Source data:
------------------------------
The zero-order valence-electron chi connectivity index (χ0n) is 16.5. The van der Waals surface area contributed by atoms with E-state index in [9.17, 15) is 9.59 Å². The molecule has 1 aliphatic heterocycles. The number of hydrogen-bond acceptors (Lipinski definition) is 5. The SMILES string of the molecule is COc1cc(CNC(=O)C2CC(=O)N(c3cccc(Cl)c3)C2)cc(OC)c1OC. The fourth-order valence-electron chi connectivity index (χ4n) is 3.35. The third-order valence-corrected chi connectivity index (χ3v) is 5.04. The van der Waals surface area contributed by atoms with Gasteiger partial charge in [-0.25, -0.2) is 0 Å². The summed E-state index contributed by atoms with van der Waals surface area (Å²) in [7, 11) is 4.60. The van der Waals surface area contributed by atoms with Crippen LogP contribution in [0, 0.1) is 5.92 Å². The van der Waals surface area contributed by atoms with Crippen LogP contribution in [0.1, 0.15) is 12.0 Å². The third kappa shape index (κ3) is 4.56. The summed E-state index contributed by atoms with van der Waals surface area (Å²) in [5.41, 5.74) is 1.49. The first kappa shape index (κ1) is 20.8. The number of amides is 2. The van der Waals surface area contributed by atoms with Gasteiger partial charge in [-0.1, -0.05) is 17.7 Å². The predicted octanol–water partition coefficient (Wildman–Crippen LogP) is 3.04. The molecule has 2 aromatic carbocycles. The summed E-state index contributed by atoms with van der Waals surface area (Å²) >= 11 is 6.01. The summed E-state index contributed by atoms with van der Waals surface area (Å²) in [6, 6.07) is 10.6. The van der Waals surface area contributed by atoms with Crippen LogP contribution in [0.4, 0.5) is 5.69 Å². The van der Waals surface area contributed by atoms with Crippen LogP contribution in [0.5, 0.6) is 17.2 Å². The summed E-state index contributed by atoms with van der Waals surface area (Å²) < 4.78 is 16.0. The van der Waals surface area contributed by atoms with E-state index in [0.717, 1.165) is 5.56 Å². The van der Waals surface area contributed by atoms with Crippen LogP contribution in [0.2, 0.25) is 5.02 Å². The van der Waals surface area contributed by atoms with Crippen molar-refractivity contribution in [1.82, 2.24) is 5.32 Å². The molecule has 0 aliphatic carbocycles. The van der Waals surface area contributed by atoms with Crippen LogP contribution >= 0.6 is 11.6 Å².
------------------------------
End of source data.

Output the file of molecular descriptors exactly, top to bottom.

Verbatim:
The zero-order valence-electron chi connectivity index (χ0n) is 16.5. The van der Waals surface area contributed by atoms with E-state index in [9.17, 15) is 9.59 Å². The molecule has 1 aliphatic heterocycles. The number of hydrogen-bond acceptors (Lipinski definition) is 5. The SMILES string of the molecule is COc1cc(CNC(=O)C2CC(=O)N(c3cccc(Cl)c3)C2)cc(OC)c1OC. The fourth-order valence-electron chi connectivity index (χ4n) is 3.35. The third-order valence-corrected chi connectivity index (χ3v) is 5.04. The van der Waals surface area contributed by atoms with Gasteiger partial charge in [-0.25, -0.2) is 0 Å². The summed E-state index contributed by atoms with van der Waals surface area (Å²) in [7, 11) is 4.60. The van der Waals surface area contributed by atoms with Crippen LogP contribution in [0, 0.1) is 5.92 Å². The van der Waals surface area contributed by atoms with Crippen LogP contribution in [0.1, 0.15) is 12.0 Å². The third kappa shape index (κ3) is 4.56. The summed E-state index contributed by atoms with van der Waals surface area (Å²) in [5.41, 5.74) is 1.49. The first kappa shape index (κ1) is 20.8. The number of amides is 2. The van der Waals surface area contributed by atoms with Gasteiger partial charge in [-0.1, -0.05) is 17.7 Å². The predicted octanol–water partition coefficient (Wildman–Crippen LogP) is 3.04. The molecule has 2 aromatic carbocycles. The summed E-state index contributed by atoms with van der Waals surface area (Å²) >= 11 is 6.01. The summed E-state index contributed by atoms with van der Waals surface area (Å²) in [6, 6.07) is 10.6. The van der Waals surface area contributed by atoms with Crippen LogP contribution in [0.4, 0.5) is 5.69 Å². The van der Waals surface area contributed by atoms with Crippen LogP contribution in [0.5, 0.6) is 17.2 Å². The summed E-state index contributed by atoms with van der Waals surface area (Å²) < 4.78 is 16.0. The van der Waals surface area contributed by atoms with E-state index in [0.717, 1.165) is 5.56 Å². The van der Waals surface area contributed by atoms with Crippen LogP contribution in [0.2, 0.25) is 5.02 Å². The van der Waals surface area contributed by atoms with Crippen molar-refractivity contribution in [1.82, 2.24) is 5.32 Å². The molecule has 0 aliphatic carbocycles. The van der Waals surface area contributed by atoms with Crippen LogP contribution >= 0.6 is 11.6 Å².